twenty-one years old. of this place,
who Is considered matrimonial timber.
W atson wrote the young woman.
Did he propose marriBge? Not on your
life. H e told her she should be
ashamed of herself for seeking ac­
quaintance In thla manner.— Weldon.
W . Va., Dispatch In Chicago Tribune.
In the Clutch o f Fear.
“ How do you know that man drives
a motor car? You never saw him in one.
" N o , ” replied Miss Cayenne. " B u t
he invariably acts nervous and looks
over his shoulder when he hears a mo­
torcycle approaching.” — Washington
N o Objection.
" J ib b s says he is ready to shed the
last drop o f blood to defend his coun­
try .”
" S o he is, i f it only happens to be
somebody else’s blood.’’— Exchange.
Bathe W ith Cutlcura Soap and Apply
the Ointment— Trial Free.
For eczemas, rashes, ltchinga. Irri­
tations, pimples, dandruff, sore hands
and baby humors, Cuticura Soap and
Ointment are supremely effective. Be­
sides they tend to prevent these dis­
tressing conditions. If used for every­
day toilet and nursery preparations.
Free sample each by mall with
A ddress postcard, Cuticura,
Dept. L , Boston.
Sold everywhere.
— Adv.
Height of Fame.
“And how is your son Henry getting
on In literature?" asked the visitor.
“Oh, he's doing famously,” said the
proud mother. “His autograph brought
$10 the other day.”
“Yes— Blgned to a promissory note
for $300. I bought It myself.”— H arp ­
ers’ Weekly.
Portland— W heat Bluestem, $2.05;
fortyfold, $2.03; club, $2; red Rus­
sian, $1.98.
Flour— Patents, $10.60.
M illfeed — Spot prices: Bran, $34
per ton; shorts, $37; middlings, $44;
rolled barley, $55® 57; rolled oats, $55.
Corn— Whole, $81 per ton; cracked,
H ay — Buying prices f. o. b. Port­
land; Eastern Oregon timothy, $27
per ton; valley timothy, $23® 25; al­
falfa, $22.50® 24; valley grain hay,
$20; clover, $20; straw, $8.
Butter— Cubes, extras, 47c; prime
firsts, 45)c. Jobbing prices:
extras, 48c; cartons, lc extra; butter- Positive Proof That Lydia
fat, No. 1, 49c.
E. Pinkham’s Vegetable
E ggs — Oregon ranch, current re­
Compound Relieves
ceipts, candled, 44® 45c; selects, 48®
50c per dozen.
P o u ltry — Hens, 17J@19c; broilers,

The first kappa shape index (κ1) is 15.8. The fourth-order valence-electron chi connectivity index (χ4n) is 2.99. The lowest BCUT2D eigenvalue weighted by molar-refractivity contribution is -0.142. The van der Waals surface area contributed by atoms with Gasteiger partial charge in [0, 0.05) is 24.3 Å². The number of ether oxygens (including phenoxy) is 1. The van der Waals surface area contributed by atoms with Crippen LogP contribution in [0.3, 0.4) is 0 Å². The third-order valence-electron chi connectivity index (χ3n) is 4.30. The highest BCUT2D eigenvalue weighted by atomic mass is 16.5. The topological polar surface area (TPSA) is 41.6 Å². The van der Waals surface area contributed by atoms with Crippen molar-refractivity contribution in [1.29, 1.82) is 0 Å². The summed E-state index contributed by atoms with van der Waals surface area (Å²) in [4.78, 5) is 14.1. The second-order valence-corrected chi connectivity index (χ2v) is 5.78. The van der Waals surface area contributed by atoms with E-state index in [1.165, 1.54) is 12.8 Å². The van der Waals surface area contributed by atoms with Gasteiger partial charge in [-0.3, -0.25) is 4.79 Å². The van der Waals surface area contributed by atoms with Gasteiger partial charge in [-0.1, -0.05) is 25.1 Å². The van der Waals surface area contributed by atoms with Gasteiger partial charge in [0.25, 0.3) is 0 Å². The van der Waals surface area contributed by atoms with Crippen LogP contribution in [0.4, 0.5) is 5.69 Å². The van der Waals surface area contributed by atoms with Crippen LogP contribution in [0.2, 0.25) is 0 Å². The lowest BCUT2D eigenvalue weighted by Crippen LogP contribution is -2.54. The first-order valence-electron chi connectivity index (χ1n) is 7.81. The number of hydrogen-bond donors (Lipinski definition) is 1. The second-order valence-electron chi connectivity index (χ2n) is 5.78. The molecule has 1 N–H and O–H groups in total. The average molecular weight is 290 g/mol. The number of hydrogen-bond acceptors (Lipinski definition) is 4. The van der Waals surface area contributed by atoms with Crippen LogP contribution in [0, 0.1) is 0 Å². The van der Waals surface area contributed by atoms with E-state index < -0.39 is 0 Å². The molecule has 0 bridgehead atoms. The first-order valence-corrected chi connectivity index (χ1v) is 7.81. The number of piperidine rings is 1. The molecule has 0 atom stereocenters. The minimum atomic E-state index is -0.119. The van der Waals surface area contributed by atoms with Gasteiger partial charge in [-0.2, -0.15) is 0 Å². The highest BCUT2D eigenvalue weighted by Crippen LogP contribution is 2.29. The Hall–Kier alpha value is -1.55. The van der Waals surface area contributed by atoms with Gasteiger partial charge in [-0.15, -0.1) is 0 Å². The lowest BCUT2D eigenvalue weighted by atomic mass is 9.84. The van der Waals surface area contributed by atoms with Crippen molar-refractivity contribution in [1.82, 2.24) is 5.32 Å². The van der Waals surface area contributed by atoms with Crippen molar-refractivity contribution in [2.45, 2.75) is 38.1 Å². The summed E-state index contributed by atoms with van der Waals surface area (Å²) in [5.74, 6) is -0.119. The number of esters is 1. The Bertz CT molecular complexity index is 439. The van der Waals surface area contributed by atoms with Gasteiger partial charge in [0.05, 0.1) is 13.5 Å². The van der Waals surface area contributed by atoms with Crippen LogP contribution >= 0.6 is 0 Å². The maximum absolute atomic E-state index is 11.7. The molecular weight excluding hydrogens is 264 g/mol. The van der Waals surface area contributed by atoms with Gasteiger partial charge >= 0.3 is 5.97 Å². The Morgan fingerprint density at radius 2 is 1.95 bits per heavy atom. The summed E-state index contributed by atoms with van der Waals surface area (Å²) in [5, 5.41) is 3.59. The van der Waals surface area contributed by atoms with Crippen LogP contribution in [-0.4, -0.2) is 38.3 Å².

B ridgeton,N.J.— " I cannot speak too
20®21c; ducks, 16®20c; geese, 8 (a
10c; turkeys, live, 20®22c; dressed, highly o f Lydia EL Pinkham’s Vegeta­
ble Compound f o r
28(0 30c.
inflammation a n d
V eal— Fancy, 28® 30c.
other weaknesses. I
Pork— Fancy, 21 J@22c.
w as very irregular
Vegetables — Tomatoes, 40@70c per
and would have ter­
crate; cabbage, l j ® 2 c per pound; let­
rible pains so that I
tuce, 50@76c per dozen; cucumbers,
could hardly take a
40w 50c; peppers, 6®7c per pound;
Sometimes I
cauliflower, $1.25 per dozen; beans, 6
would be so misera­
( ii 7c per pound; corn, 30c per dozen;
ble that I could not
carrots, $1.50 per sack; beets, $1.50;
sweep a room.
j turnips, $2.
doctored part o f the
Potatoes — N ew Oregon, 2@2$c per
time but f e l t n o
pound; sweets, 3 )@ 3 {c .
I later took Lydia E. Pink­
Onions — Oregon, $2.35; California change.
ham’s Vegetable Compound and soon
brown, $2.50.
felt a change for the better. I took it
Green Fruits— Peaches, 55® 90c per until I was in good healthy condition.
box; apples, $1®2; pears, 75c® $1.75; I recommend the Pinkham remedies to
grapes, $1 (it 1.40; casabas, l j e per all women as I have used them with such
good results.’’— Mrs. M il f o r d T. C u m ­
Hops— 1917 crop, 41® 42c per pound; m in g s , 322 Harmony S t , Penn’s Grove,
N . J.
1916 crop, 25®26c; fuggles, 50c.
W ool — Extra Oregon, fine, 60®60c
Such testimony should be accepted by
per pound; coarse, 55®60c; valley, 55 all women as convincing evidence o f
excellence o f Lydia E. Pinkham’s
i<t 6()c; mohair long staple 55c.
Cascara Bark— N ew 7Ac per pound ; Vegetable Compound as a remedy for
the distressing ills o f women such aa
old 8c.
displacements, inflammation.ulceration,
backache, painful periods, nervousness
Best beef steers. . . . . . . $ 9.00® 9.75 and kindred ailments.
7.50® 8.75
Good beef steers........ . . .
Best beef cow s........ . . .
6.75® 7.50
4.00® 6.75 DON’T CUT OUT
Ordinary to good . . . . . .
7.00® 8.00 A Shoe Boil,Capped'
Best h e i f e r s .............. . . .
B ulls........................... . . . 4.00® 6.50
C a lv e s ....................... . . .
7.00® 9.50 Hock or B u rsitis
Stockers and feeders. . . .
4.00® 7.25
Prime light hogs . . .. . . . $17.85® 18.00
TRADE MAO» WG *S **T 0ft
Prime heavy hogs .. . . . . 17.50® 17.75
F i g s ........................... . . . 16.00®16.50 will reduce them and leave no blemishes.
17.75 Stop« lameness promntly. D o e s not blis­
Bulk .........................
ter or remove the nair, and horse can be
Western lam bs.......... .. . $13.00®'13.50 worked. $2 a bottle delivered. Book 6 M free.
ARSORRINE. JR.. I«* bm M o S. A» t«tìw»«l.
Valley lam bs.............. . . . 11.76® 12.75 Uniment
tot Bnlte. »m iare. Sows, Sw ell!no. V a rie««« Vatos.
Y earlin gs................... . . . 10.75®11.00 Aliare Pain an.! Inflammation. Prie* SI and fi a hoettn as
W eth ers..................... . . . 10.50®10.76 dress uu ar delirerei W M ten fn* more N rtre wtSa
f . F. rouse, P.O.F., 40t Tempi. St. SfHsgflsId. lass.
E w e s .........................